As M02712 gathered speed, other drivers were told to leave their trains and get off the line to a safe place.
The runaway convoy reached speeds of more than 160 kph before slowing on rising grades, and was derailed just before 5:30am at a speed of 144 km/h.
The front two locomotives remained on the track, as did the first ore car and the last 22 cars.
Everything in between went off the rails.
The driver of the empty train told Hedland control that “the Redmont gang had mistakenly applied handbrakes to his train rather than to train M02712”.
It is understood the gang had only been at the wrong train for a matter of minutes.
Before M02712 had rolled, the driver had applied handbrakes to 73 cars.
BHP sacked the runaway train driver before Christmas, but he launched an unfair dismissal claim and has since agreed to a settlement with the mining giant.
Disconnected cable led to brake failure
The report said four brake systems were associated with the ore trains – an emergency brake in the locomotive, the car handbrakes, electrically controlled pneumatic braking control (ECPB) and a microprocessor automatic train protection system (ATP).
The ATP system was not stand alone and interfaced with other equipment on board, including the ECP, transponders and other control systems.
After the driver got out of the locomotive cabin, he told train control he had found a disconnection in the train line cable, which the ATSB said was “due to a disconnected connector between the 10th and 11th ore car”.
The ATP brake application system therefore was not working beyond the 10th car.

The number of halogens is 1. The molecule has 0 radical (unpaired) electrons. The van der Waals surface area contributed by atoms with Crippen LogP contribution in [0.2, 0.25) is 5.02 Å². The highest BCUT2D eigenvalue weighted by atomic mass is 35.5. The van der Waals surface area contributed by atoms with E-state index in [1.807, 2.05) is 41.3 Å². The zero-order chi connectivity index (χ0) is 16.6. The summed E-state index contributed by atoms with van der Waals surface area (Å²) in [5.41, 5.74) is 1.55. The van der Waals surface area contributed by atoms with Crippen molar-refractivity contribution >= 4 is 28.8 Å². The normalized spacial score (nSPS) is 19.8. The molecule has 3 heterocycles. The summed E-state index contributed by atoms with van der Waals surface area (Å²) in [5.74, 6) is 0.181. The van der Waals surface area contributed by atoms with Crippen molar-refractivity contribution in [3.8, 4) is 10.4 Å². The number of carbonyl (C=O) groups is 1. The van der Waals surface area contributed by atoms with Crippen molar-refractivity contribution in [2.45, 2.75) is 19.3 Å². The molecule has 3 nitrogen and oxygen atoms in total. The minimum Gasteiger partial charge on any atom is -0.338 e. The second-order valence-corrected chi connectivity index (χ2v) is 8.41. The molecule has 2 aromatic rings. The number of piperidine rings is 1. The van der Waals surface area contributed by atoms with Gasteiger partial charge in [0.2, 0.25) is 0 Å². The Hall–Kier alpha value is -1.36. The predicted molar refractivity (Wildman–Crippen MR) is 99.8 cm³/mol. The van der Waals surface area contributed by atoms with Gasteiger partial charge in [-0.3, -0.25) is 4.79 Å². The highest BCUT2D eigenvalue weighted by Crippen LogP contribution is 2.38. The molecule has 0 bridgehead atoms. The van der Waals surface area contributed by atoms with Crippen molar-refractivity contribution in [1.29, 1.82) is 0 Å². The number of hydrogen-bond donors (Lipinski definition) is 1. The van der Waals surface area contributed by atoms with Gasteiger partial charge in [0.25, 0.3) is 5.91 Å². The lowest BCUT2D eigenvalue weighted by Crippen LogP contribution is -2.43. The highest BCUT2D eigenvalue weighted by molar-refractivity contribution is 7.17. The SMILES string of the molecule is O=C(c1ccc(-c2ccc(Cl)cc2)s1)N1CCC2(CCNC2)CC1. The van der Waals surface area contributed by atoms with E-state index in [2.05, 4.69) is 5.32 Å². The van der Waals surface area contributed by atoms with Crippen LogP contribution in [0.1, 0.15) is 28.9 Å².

Meanwhile, equipment including car control devices (CCD) and a combined end of train device (CEOT) reverted to battery power.
Either when the battery power ran out or an hour elapsed, the brakes would stop working.
The ATSB said its ongoing investigation would include examination of train line cable connectors, pneumatic braking systems, effectiveness of operational risk management processes, emergency management plans, driver training and qualifications, dissemination of safety information, and effectiveness of runaway protection.
‘We’re making improvements’, BHP says
BHP said the interim report had set out the events in line with its own findings on the runaway incident.
The company said the accident would not have happened if the emergency brake in the cabin was applied as required – although it admitted was also an electronic failure.
In a statement, BHP’s iron ore president Edgar Basto said the incident “was the result of procedural non-compliance by the driver as well as integration issues with the electronically pneumatic braking (ECPB) system to the rail network”.
“Prior to exiting the cabin of the lead locomotive, the driver did not apply the automatic brake handle to the emergency position as required in the operating procedure and in accordance with training provided,” Mr Basto said.
But he also said internal investigations “highlighted opportunities to improve the integration of the ECPB system across our rail network”.
Mr Basto said BHP had implemented additional measures to prevent a similar incident.